Economy

2 Seattle Homeless People Killed In Shooting Amid State Of Emergency

CREDIT: Reuters

Seattle Mayor Ed Murray at the scene of the shooting Tuesday evening

Two homeless people were killed and three others wounded in a shooting at a large homeless encampment in Seattle on Tuesday night, according to local officials.

While it’s not yet clear what motivated the shooting, all of the victims lived in the homeless encampment, known as “The Jungle,” and Assistant Seattle Police Chief Bob Merner said the police “have reason to believe it was very targeted.”

One victim, a woman, died at the scene, while another man died after being brought to the hospital. The injured victims, two women and a man ages 25 to 45, underwent surgery for gunshot wounds to the chest, abdomen, and back. Two are in critical condition while the third is in serious condition.

Seattle’s homelessness problem was officially declared a state of emergency in November after 66 homeless people died on the city’s streets in 2015. And the shooting came at the same time as Mayor Ed Murray gave a speech about efforts to curb the crisis, saying, “People are dying on our streets. We are working on a complex problem in real time.” He called for voters to pass a doubling of the Seattle Housing Levy property tax and announced an additional $50 million in funding to serve the homeless.

November’s original announcement triggered more than $7 million in additional funding to address the situation, going toward new shelter beds as well as ramped up outreach and prevention efforts. “I can’t help but wonder, ‘Did I act too late?'” Murray said at a press briefing after the shooting, adding, “Maybe I should have issued the state of emergency months earlier… Obviously I’m going to ask if I did a good enough job. It’s on me in the end.”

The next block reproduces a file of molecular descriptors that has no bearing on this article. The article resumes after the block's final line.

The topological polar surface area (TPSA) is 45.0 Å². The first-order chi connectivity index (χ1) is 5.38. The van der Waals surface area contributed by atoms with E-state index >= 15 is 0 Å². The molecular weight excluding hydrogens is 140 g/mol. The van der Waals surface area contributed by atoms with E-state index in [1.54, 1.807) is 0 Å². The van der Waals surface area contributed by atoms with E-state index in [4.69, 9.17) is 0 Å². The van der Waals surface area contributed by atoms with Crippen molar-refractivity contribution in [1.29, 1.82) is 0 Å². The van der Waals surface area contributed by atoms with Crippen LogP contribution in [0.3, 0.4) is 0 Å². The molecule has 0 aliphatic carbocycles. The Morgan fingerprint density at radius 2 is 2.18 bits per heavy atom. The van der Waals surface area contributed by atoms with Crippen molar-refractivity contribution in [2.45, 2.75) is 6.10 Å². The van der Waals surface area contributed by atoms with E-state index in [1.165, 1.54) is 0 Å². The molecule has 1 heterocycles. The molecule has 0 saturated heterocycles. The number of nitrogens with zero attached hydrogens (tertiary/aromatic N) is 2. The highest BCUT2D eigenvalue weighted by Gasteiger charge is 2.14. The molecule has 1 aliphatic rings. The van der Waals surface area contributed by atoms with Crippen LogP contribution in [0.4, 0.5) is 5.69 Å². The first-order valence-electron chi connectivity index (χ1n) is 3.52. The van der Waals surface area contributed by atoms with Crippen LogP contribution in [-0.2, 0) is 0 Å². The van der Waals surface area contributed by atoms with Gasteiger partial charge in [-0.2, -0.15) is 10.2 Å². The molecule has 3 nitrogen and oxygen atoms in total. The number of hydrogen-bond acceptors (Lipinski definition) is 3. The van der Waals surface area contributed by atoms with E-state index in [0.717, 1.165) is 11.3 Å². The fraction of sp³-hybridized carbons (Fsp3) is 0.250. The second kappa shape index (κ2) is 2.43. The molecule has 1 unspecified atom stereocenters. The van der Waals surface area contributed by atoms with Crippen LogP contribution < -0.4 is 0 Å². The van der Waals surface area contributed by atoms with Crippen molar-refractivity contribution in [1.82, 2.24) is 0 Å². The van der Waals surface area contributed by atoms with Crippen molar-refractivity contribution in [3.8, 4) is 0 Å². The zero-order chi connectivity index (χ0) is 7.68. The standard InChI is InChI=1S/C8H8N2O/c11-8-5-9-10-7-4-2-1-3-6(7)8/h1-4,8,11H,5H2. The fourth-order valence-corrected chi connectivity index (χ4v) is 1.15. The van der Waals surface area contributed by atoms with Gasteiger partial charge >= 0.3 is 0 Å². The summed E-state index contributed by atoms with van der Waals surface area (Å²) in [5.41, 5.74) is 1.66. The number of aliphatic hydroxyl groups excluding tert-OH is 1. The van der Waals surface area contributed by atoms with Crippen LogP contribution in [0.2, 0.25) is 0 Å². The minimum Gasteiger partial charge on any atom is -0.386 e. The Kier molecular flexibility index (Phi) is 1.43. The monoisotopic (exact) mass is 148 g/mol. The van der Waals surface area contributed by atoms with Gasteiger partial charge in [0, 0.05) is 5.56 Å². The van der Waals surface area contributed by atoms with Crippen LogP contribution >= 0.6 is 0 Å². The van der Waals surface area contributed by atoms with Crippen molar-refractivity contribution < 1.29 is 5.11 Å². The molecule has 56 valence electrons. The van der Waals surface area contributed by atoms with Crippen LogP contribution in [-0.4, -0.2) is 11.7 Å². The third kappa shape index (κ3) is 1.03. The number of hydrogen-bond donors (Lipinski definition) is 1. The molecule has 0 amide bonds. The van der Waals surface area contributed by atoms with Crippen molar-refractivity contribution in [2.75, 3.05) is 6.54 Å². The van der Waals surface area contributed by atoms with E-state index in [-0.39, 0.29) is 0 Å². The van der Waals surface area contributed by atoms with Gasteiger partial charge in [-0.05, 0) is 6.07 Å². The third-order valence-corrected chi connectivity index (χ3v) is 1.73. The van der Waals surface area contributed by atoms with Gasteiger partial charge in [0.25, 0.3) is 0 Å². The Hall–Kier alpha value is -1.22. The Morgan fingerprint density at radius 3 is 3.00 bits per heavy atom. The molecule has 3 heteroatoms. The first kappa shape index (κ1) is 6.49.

The shooting is the largest to hit Seattle since one at a cafe killed five people in 2012. Violence has also visited the homeless encampment before, when in 2009 two people were murdered within two months.

If it turns out that the homeless encampment was specifically targeted, it would be an egregious example of a danger that often faces people who sleep outside: random but targeted violence. A 2014 report identified 109 acts of violence against the homeless committed by non-homeless people in 2013 — 18 of which were fatal, a rate that seemed to be increasing. Over the last 15 years, the report found 1,437 acts of violence, including 375 murders.

And while these acts against the homeless are not counted as hate crimes, they were all seen to be motivated by bias against this particular group of people. If they were counted as such, violence against the homeless would account for more hate crimes than against any other group.

This article has been updated with a clarification on the funding proposals Murray announced on Tuesday evening.